In an informative biography published in April, “Red Barber: The Life and Legacy of a Broadcasting Legend,” Judith R. Hiltner and James R. Walker tell how Barber imposed a strict regimen on his young understudy.
One day Scully was a bit vague on the air about why a player was not in the lineup; Barber let him know he should have found out why in the pregame access to the manager.
Another time, the authors relate, Scully was drinking a beer in the press lounge before a game, a normal practice in Scully’s experience. Barber, no stranger to alcohol, told Scully that he could not afford to be seen having a beer because it could be held against him if he had slip-up at the microphone.
The authors note that Scully may have smarted at the close discipline, but that he always treated Barber as his mentor, in his public statements and in letters to “The Old Redhead.”
If Barber was known for his Southern style, Scully became known for his silence. He realized that a momentous play deserved the roar of the crowd rather than the roar of the broadcaster. He would sit by the microphone and let the roars waft outward.
In 1986, Scully was back in New York, watching the Red Sox inch up the dugout steps, waiting for the final out for the franchise’s first World Series championship since 1918. Instead, Mookie Wilson’s little dribbler slithered past the aching legs of first baseman Bill Buckner, and the World Series was suddenly extended to a seventh game.
“Little roller up along first … behind the bag!” Scully began, but then added: “It gets through Buckner! Here comes Knight, and the Mets win it!”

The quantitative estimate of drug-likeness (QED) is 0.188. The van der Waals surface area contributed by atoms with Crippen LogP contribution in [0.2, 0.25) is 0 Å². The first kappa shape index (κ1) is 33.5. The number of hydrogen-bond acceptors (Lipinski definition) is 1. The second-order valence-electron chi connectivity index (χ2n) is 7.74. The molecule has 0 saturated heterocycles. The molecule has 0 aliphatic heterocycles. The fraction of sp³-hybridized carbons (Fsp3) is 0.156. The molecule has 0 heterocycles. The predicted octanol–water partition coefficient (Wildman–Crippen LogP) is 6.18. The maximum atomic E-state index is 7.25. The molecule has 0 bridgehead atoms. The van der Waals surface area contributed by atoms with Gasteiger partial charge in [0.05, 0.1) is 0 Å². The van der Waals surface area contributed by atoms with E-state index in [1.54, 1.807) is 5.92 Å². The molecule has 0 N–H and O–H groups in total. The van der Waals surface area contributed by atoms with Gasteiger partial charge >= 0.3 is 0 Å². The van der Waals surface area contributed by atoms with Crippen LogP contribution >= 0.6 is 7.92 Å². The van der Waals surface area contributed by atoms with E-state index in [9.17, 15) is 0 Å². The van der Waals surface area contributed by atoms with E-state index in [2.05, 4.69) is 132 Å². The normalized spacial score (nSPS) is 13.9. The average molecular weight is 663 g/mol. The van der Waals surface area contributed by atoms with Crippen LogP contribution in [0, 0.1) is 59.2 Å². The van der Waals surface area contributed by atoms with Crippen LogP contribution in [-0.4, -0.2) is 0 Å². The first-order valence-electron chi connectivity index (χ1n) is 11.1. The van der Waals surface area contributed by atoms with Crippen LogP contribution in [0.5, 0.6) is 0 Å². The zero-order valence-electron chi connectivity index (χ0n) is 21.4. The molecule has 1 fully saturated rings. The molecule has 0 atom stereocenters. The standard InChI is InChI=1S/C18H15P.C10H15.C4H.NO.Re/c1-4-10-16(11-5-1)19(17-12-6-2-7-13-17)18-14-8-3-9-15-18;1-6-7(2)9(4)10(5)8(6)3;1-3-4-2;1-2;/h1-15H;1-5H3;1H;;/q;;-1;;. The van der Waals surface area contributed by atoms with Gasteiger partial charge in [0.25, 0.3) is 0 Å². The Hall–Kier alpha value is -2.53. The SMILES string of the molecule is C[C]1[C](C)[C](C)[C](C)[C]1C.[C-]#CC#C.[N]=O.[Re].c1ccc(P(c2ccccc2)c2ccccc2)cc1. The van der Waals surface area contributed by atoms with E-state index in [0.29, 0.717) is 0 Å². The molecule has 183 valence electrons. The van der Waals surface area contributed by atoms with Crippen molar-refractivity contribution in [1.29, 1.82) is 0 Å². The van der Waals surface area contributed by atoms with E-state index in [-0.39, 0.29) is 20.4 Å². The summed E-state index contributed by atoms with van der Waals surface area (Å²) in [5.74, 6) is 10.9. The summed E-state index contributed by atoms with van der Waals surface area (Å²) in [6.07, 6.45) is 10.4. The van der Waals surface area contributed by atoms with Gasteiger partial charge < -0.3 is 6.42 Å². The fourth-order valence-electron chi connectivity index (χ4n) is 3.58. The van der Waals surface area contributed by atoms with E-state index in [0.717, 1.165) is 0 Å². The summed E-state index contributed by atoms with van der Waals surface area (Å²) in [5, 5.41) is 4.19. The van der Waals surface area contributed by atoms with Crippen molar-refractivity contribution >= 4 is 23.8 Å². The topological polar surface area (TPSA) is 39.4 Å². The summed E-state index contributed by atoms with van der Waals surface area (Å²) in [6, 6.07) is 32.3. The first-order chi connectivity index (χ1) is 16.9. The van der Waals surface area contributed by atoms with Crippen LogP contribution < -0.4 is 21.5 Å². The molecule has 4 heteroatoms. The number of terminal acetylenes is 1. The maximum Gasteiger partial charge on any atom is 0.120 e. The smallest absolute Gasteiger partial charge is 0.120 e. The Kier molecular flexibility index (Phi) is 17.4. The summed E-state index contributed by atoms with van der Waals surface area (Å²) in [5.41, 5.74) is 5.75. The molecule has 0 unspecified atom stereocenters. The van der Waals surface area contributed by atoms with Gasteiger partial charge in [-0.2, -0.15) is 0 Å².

Shea Stadium went mad as Scully sat by the microphone for three full minutes. Then he added, “If one picture is worth a thousand words, you have seen about a million words, but more than that, you have seen an absolutely bizarre finish to Game 6 of the 1986 World Series. The Mets are not only alive, they are well, and they will play the Red Sox in Game 7 tomorrow.”
Here, for once in his magnificent career, Scully missed something. He was quoted as saying he never thought he would hear normally neutral New York sportswriters cheering a victory by the Mets. I later noted in print that we were not cheering, we were gasping at the horror of suddenly having to rewrite our stories, at midnight, to note that the Mets had inexplicably survived to play the seventh game (and win the Series, after a rainout on Sunday.)
Scully’s impeccable reliance on the action on the screen served him well two World Series later when an injured Kirk Gibson hobbled up to pinch-hit with the Dodgers trailing the Oakland A’s. He tersely called the game-changing homer, but then went silent for 65 seconds as Dodger Stadium erupted, then made one brief comment, and went silent again for 29 seconds. He was Vin Scully, and he knew the fans back home in front of the tube could supply their eyes and ears, their own emotions.
Major League Baseball had come a long way since Walter O’Malley ran away with Our Bums. Baseball had grown from essentially the eastern half of the United States to a worldwide sport. In Canada, in Latin America, in Japan, all over the world, the fans knew the score.
Vin Scully knew his audience. He carried himself with the aura of a self-confident but low-key star. He knew he was part of the show; he did not have to babble.